Love, money, family, work. So many big goals, which can at times feel overwhelming. And yet we keep saying: “It’s the small things that matter.” A nice cup of tea, getting hugged by a friend, petting a dog. When it comes to happiness, it may just be the case that enjoying the little things and knowing your joy triggers can increase your well-being. Once you understand how the chemistry of happiness works in your brain, it becomes easier to use small sources of joy to uplift your mood on demand.
The brain chemicals of joy and happiness
There are four main neurochemicals that are fundamentally linked to pleasure and well-being. Together, they are responsible for creating the emotions and sensations we have come to associate with joy and happiness.
- Dopamine. This neurotransmitter plays a major role in motivation and reward. When you achieve a goal, accomplish a task, or hit a target, you receive a pleasurable hit of dopamine. It’s basically your brain telling you that you’ve done a good job. Many types of pleasurable experiences—such as sex, eating, and playing video games—increase dopamine release and therefore make you want to repeat them.
- Serotonin. While serotonin has a complex biological function, it’s popularly known as the molecule of happiness. A variety of antidepressants called Serotonin-Specific Reuptake Inhibitors (SSRIs) work by interfering with the normal reabsorption of serotonin after it’s done with the transmission of the signal, therefore augmenting serotonin levels in the synapses. They don’t work for everyone but show the important role of serotonin when it comes to happiness.
- Oxytocin. Often called the molecule of bonding, it’s associated with close relationships, skin-to-skin contact, affection, and loving touch. This is what makes you feel good when you receive a hug. Oxytocin is also produced in abundance during pregnancy and breastfeeding.
- Endorphins. Short for “endogenous morphine”—which means self-produced morphine—they are produced by the central nervous system to help us deal with physical pain. Even though endorphin molecules seem to be too large to pass freely across the blood-brain barrier, some researchers thinks they are associated with the runner’s high—the feeling of euphoria people get when exercising.
Another molecule that was recently discovered are endocannabinoids, basically self-produced cannabis. Research found that both humans and dogs show significantly increased endocannabinoids following sustained running, so they’re also a potential candidate for the runner’s high phenomenon.
The great news is that there are many activities that can increase the levels of “happiness neurotransmitters” in your brain. While some activities have been extensively studied—such as sex and exercise—many can be personal to you, for example if they activate the reward system releasing dopamine.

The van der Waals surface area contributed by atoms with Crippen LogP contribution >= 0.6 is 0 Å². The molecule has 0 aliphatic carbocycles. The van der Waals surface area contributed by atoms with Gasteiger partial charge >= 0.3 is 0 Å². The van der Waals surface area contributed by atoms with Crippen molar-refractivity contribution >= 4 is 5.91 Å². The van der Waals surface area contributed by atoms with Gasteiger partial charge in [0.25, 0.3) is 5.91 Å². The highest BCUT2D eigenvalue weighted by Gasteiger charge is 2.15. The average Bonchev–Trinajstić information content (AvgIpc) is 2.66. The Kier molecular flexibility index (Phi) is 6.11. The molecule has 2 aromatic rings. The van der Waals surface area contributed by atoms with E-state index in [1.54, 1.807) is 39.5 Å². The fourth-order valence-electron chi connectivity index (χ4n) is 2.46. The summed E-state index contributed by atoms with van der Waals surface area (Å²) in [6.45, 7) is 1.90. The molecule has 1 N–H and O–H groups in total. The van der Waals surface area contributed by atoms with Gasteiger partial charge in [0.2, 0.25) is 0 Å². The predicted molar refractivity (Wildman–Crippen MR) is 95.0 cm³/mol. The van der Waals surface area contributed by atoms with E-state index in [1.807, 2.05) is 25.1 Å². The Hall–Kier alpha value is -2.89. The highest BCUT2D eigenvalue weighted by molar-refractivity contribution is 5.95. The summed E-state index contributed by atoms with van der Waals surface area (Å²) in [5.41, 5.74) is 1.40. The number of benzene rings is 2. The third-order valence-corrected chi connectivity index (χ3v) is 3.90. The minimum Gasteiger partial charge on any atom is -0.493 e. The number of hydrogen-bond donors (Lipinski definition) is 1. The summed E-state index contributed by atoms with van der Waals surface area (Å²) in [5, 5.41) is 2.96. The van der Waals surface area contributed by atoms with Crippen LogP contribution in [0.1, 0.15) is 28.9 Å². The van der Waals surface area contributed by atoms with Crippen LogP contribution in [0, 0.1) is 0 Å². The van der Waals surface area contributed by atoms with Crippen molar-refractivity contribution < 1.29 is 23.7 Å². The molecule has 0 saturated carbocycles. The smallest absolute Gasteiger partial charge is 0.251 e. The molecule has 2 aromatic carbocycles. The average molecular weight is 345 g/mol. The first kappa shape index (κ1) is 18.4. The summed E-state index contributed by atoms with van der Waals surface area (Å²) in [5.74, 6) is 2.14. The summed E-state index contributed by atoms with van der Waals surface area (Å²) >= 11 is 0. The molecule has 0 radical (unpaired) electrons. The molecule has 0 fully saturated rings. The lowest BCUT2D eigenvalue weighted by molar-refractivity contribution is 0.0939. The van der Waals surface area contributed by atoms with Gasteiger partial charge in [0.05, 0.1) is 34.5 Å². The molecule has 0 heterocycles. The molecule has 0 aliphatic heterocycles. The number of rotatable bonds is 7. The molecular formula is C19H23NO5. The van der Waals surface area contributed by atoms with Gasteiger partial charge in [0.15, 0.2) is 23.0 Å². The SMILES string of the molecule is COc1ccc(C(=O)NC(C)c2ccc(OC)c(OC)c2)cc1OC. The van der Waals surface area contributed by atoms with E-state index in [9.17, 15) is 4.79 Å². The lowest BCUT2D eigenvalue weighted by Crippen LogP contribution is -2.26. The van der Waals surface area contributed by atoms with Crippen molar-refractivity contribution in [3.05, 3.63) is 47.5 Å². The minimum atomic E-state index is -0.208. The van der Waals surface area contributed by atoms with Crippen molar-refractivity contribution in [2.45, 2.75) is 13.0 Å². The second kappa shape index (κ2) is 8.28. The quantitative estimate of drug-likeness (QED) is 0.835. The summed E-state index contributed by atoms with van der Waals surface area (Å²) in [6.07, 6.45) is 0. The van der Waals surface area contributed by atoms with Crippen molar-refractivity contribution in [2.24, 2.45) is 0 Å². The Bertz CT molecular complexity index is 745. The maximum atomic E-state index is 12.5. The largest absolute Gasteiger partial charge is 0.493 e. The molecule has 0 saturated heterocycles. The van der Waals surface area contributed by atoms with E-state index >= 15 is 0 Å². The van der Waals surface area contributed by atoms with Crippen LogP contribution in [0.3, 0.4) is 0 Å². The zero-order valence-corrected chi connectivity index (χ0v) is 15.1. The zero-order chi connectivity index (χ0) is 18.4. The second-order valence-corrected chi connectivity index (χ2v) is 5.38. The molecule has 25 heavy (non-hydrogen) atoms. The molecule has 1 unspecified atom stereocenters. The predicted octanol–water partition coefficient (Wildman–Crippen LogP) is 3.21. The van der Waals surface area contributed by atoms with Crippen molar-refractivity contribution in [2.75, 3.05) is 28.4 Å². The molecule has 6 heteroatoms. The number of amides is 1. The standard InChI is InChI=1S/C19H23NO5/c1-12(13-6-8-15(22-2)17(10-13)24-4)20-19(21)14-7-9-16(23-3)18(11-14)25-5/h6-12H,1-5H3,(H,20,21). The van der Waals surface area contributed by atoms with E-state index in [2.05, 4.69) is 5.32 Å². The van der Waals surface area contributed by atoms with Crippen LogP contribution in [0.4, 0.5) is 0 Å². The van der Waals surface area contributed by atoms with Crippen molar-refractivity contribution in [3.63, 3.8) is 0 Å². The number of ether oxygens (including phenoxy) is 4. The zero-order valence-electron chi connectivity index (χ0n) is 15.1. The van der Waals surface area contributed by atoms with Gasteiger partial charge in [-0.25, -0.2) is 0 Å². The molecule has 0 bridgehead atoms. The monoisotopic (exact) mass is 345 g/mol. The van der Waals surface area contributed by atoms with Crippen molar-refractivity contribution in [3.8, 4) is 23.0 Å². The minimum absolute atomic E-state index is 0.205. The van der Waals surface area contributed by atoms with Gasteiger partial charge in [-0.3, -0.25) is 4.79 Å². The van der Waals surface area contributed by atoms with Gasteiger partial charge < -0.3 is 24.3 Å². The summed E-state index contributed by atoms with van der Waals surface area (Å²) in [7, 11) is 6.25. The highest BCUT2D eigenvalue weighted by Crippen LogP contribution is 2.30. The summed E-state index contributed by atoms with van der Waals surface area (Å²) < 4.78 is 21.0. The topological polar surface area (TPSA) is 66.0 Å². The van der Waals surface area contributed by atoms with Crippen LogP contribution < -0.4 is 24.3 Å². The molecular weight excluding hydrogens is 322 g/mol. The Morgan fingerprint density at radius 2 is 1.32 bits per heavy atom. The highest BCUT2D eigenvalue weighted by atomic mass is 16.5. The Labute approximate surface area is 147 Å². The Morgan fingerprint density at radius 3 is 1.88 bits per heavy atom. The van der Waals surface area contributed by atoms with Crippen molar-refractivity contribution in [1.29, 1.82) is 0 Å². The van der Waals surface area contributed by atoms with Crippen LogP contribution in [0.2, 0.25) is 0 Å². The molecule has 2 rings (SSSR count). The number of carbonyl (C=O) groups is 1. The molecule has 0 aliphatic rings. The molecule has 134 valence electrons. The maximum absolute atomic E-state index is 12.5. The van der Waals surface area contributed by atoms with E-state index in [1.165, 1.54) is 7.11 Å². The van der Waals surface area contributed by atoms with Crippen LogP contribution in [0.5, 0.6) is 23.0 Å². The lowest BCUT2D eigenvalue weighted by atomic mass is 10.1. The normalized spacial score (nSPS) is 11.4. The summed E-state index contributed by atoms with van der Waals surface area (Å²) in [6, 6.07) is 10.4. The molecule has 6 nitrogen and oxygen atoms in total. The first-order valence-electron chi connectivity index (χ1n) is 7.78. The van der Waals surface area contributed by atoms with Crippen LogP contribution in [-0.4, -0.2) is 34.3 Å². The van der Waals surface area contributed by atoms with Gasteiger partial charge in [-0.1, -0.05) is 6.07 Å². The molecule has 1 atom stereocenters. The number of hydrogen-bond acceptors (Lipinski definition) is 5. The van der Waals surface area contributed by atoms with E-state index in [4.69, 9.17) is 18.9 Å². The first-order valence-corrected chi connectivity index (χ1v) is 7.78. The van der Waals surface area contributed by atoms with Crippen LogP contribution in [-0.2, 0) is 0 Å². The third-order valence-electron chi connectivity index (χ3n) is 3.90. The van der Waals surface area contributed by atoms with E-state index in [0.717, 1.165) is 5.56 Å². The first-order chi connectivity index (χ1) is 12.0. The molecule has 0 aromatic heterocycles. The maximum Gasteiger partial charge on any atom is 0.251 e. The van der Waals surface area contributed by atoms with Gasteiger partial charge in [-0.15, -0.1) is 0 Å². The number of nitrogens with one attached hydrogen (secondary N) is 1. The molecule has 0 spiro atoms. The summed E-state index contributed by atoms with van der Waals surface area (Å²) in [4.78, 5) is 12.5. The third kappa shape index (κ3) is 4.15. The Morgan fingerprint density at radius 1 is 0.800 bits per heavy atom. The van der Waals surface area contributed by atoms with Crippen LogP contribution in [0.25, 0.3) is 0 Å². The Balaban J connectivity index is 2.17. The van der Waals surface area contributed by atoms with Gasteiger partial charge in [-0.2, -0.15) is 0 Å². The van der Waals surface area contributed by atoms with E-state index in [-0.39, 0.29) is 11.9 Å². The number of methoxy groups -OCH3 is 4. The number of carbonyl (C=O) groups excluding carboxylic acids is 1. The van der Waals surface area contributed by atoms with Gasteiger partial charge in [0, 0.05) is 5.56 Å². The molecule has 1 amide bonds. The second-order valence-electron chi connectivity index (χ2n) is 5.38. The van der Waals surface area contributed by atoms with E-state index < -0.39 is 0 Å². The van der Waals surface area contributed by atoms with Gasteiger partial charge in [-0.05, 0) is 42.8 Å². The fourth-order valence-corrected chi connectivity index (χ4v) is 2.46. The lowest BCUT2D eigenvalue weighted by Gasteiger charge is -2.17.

Define your joy triggers
In a talk she gave a few years ago, Arianna Huffington, the founder of The Huffington Post and Thrive Global, described what she called “joy triggers”—simple ways to feel instantly happier. If first heard of the expression yesterday, when chatting with Riya Pabari, the co-founder and CEO of Founders Academy. I love how the expression defines exactly what it is: a way to trigger a feeling of joy.
“It’s not enough to be productive. It’s not enough to be successful. I need my joy triggers. Joy triggers are not rational. Bring them into your daily life, because I really believe that it’s all a part of how we can bring balance into our life—getting joy from simple but beautiful things.”Arianna Huffington, Founder & CEO, Thrive Global.
There are two ways to define your joy triggers: retroactively or in the moment. The first one consists in sitting down, remembering all the times you felt happy, comfortable, relaxed, joyful, or positively excited, and writing them down. It’s an interesting exercise but research shows that we tend to not remember ordinary, mundane experiences very well—the “small things” we mentioned earlier get forgotten easily.
This is why the second approach can be more effective. It consists in being more aware and mindful of these joyful moments when they happen, and writing them down as you go. You could for example have a dedicated note called “joy triggers” on your phone, and add to it every time you feel good. Ideally, your joy triggers should be simple activities that you could easily repeat any time you need to quickly improve your mood.
You will end up with a list of small sources of joy in your life. For example, drinking a cup of your favourite tea, listening to a specific song, looking at a picture of your children when they were babies, going for a quick run, re-reading one of your favourite poems, petting your dog.
Every time you feel down, stressed, or anxious, and need a shot of joy, open the list and pick something that you can do right now. Stop everything else you are doing and focus on that one simple activity. Be present and mindful. This will of course not get rid of all of your problems, but this small moment of joy may be just what you need to manage to get through the day.
Anne-Laure Le Cunff
I’m an ex-Googler, entrepreneur, and part-time neuroscience student at King’s College. If you found this article useful, subscribe to my weekly newsletter about productivity, creativity, learning, and designing engaging products.
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